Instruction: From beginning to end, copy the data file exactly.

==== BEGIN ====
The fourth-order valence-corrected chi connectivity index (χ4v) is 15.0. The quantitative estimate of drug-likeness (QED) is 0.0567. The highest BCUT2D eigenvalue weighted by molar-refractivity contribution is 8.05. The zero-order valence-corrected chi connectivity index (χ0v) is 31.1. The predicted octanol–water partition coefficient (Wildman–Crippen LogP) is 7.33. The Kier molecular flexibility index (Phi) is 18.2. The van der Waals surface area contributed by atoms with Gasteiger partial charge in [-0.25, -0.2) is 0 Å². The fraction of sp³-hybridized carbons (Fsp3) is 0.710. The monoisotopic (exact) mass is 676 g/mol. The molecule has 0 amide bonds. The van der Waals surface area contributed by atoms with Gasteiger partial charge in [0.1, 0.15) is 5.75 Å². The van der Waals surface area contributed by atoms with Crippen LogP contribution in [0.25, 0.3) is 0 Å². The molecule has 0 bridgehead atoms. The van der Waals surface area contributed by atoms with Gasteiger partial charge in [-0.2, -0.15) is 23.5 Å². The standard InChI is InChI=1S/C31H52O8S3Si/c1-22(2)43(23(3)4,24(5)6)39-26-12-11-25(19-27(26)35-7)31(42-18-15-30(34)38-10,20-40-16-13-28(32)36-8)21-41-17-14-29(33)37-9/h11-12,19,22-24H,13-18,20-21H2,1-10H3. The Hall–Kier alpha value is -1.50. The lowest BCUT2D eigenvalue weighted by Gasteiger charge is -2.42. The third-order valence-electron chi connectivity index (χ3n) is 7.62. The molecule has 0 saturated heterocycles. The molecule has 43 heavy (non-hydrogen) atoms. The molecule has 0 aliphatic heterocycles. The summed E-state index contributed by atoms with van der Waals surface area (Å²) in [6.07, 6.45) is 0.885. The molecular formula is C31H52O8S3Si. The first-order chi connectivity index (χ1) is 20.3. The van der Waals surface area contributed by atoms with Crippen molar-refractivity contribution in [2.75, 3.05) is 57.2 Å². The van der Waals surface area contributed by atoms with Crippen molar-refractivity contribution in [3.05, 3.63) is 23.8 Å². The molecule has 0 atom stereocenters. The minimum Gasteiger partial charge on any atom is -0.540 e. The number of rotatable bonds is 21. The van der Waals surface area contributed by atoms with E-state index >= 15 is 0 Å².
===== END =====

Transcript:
The fourth-order valence-corrected chi connectivity index (χ4v) is 15.0. The quantitative estimate of drug-likeness (QED) is 0.0567. The highest BCUT2D eigenvalue weighted by molar-refractivity contribution is 8.05. The zero-order valence-corrected chi connectivity index (χ0v) is 31.1. The predicted octanol–water partition coefficient (Wildman–Crippen LogP) is 7.33. The Kier molecular flexibility index (Phi) is 18.2. The van der Waals surface area contributed by atoms with Gasteiger partial charge in [-0.25, -0.2) is 0 Å². The fraction of sp³-hybridized carbons (Fsp3) is 0.710. The monoisotopic (exact) mass is 676 g/mol. The molecule has 0 amide bonds. The van der Waals surface area contributed by atoms with Gasteiger partial charge in [0.1, 0.15) is 5.75 Å². The van der Waals surface area contributed by atoms with Crippen LogP contribution in [0.25, 0.3) is 0 Å². The molecule has 0 bridgehead atoms. The van der Waals surface area contributed by atoms with Gasteiger partial charge in [-0.2, -0.15) is 23.5 Å². The standard InChI is InChI=1S/C31H52O8S3Si/c1-22(2)43(23(3)4,24(5)6)39-26-12-11-25(19-27(26)35-7)31(42-18-15-30(34)38-10,20-40-16-13-28(32)36-8)21-41-17-14-29(33)37-9/h11-12,19,22-24H,13-18,20-21H2,1-10H3. The Hall–Kier alpha value is -1.50. The lowest BCUT2D eigenvalue weighted by Gasteiger charge is -2.42. The third-order valence-electron chi connectivity index (χ3n) is 7.62. The molecule has 0 saturated heterocycles. The molecule has 43 heavy (non-hydrogen) atoms. The molecule has 0 aliphatic heterocycles. The summed E-state index contributed by atoms with van der Waals surface area (Å²) in [6.07, 6.45) is 0.885. The molecular formula is C31H52O8S3Si. The first-order chi connectivity index (χ1) is 20.3. The van der Waals surface area contributed by atoms with Crippen molar-refractivity contribution in [2.75, 3.05) is 57.2 Å². The van der Waals surface area contributed by atoms with Crippen molar-refractivity contribution in [3.05, 3.63) is 23.8 Å². The molecule has 0 atom stereocenters. The minimum Gasteiger partial charge on any atom is -0.540 e. The number of rotatable bonds is 21. The van der Waals surface area contributed by atoms with E-state index >= 15 is 0 Å².